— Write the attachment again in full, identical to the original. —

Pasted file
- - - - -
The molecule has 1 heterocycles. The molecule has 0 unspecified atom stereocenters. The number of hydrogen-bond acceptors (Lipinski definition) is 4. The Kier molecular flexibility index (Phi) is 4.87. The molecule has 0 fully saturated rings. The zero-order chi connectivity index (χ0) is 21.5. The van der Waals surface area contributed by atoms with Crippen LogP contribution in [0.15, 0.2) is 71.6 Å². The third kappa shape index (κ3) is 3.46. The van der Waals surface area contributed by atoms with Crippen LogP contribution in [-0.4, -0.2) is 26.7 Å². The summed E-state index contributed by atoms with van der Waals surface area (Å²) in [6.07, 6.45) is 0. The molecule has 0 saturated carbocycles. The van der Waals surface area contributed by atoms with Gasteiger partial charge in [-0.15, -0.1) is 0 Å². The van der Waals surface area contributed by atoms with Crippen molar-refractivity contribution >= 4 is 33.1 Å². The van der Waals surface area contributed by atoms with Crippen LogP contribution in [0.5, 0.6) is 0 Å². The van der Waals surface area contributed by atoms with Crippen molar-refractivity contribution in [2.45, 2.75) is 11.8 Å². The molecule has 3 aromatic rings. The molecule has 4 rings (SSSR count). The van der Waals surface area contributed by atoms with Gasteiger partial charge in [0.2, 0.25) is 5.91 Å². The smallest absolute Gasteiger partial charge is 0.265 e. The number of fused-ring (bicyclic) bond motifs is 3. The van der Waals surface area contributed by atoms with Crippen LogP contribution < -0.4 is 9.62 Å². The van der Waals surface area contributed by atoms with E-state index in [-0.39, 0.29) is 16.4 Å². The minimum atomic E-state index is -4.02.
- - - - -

The molecule has 1 heterocycles. The molecule has 0 unspecified atom stereocenters. The number of hydrogen-bond acceptors (Lipinski definition) is 4. The Kier molecular flexibility index (Phi) is 4.87. The molecule has 0 fully saturated rings. The zero-order chi connectivity index (χ0) is 21.5. The van der Waals surface area contributed by atoms with Crippen LogP contribution in [0.15, 0.2) is 71.6 Å². The third kappa shape index (κ3) is 3.46. The van der Waals surface area contributed by atoms with Crippen LogP contribution in [-0.4, -0.2) is 26.7 Å². The summed E-state index contributed by atoms with van der Waals surface area (Å²) in [6.07, 6.45) is 0. The molecule has 0 saturated carbocycles. The van der Waals surface area contributed by atoms with Gasteiger partial charge in [-0.15, -0.1) is 0 Å². The van der Waals surface area contributed by atoms with Crippen molar-refractivity contribution >= 4 is 33.1 Å². The van der Waals surface area contributed by atoms with Crippen LogP contribution in [0.5, 0.6) is 0 Å². The van der Waals surface area contributed by atoms with Crippen molar-refractivity contribution in [2.45, 2.75) is 11.8 Å². The molecule has 3 aromatic rings. The molecule has 4 rings (SSSR count). The van der Waals surface area contributed by atoms with Gasteiger partial charge in [0.2, 0.25) is 5.91 Å². The smallest absolute Gasteiger partial charge is 0.265 e. The number of fused-ring (bicyclic) bond motifs is 3. The van der Waals surface area contributed by atoms with Crippen LogP contribution < -0.4 is 9.62 Å². The van der Waals surface area contributed by atoms with E-state index in [-0.39, 0.29) is 16.4 Å². The minimum atomic E-state index is -4.02.